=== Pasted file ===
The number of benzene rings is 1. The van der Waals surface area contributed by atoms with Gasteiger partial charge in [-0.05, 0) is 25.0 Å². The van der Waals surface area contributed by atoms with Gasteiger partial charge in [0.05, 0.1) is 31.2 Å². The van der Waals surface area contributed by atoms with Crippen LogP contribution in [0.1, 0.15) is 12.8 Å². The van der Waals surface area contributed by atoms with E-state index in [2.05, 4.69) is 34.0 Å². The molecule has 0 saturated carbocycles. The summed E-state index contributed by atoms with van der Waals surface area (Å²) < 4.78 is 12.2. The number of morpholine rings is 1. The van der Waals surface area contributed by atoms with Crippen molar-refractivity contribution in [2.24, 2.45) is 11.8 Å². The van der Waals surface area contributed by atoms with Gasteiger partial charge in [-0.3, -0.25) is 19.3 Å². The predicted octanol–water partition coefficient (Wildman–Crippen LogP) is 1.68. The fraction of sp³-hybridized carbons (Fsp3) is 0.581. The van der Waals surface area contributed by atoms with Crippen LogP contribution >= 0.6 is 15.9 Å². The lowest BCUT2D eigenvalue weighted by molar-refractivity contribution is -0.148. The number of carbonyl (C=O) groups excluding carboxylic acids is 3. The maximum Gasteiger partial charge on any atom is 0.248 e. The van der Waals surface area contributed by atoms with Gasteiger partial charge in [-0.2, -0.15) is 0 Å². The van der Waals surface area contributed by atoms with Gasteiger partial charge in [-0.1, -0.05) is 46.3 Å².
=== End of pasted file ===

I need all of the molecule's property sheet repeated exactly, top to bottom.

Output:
The number of benzene rings is 1. The van der Waals surface area contributed by atoms with Gasteiger partial charge in [-0.05, 0) is 25.0 Å². The van der Waals surface area contributed by atoms with Gasteiger partial charge in [0.05, 0.1) is 31.2 Å². The van der Waals surface area contributed by atoms with Crippen LogP contribution in [0.1, 0.15) is 12.8 Å². The van der Waals surface area contributed by atoms with E-state index in [2.05, 4.69) is 34.0 Å². The molecule has 0 saturated carbocycles. The summed E-state index contributed by atoms with van der Waals surface area (Å²) < 4.78 is 12.2. The number of morpholine rings is 1. The van der Waals surface area contributed by atoms with Crippen molar-refractivity contribution in [2.24, 2.45) is 11.8 Å². The van der Waals surface area contributed by atoms with Gasteiger partial charge in [-0.3, -0.25) is 19.3 Å². The predicted octanol–water partition coefficient (Wildman–Crippen LogP) is 1.68. The fraction of sp³-hybridized carbons (Fsp3) is 0.581. The van der Waals surface area contributed by atoms with Crippen LogP contribution >= 0.6 is 15.9 Å². The lowest BCUT2D eigenvalue weighted by molar-refractivity contribution is -0.148. The number of carbonyl (C=O) groups excluding carboxylic acids is 3. The maximum Gasteiger partial charge on any atom is 0.248 e. The van der Waals surface area contributed by atoms with Gasteiger partial charge in [-0.2, -0.15) is 0 Å². The van der Waals surface area contributed by atoms with Gasteiger partial charge in [-0.1, -0.05) is 46.3 Å².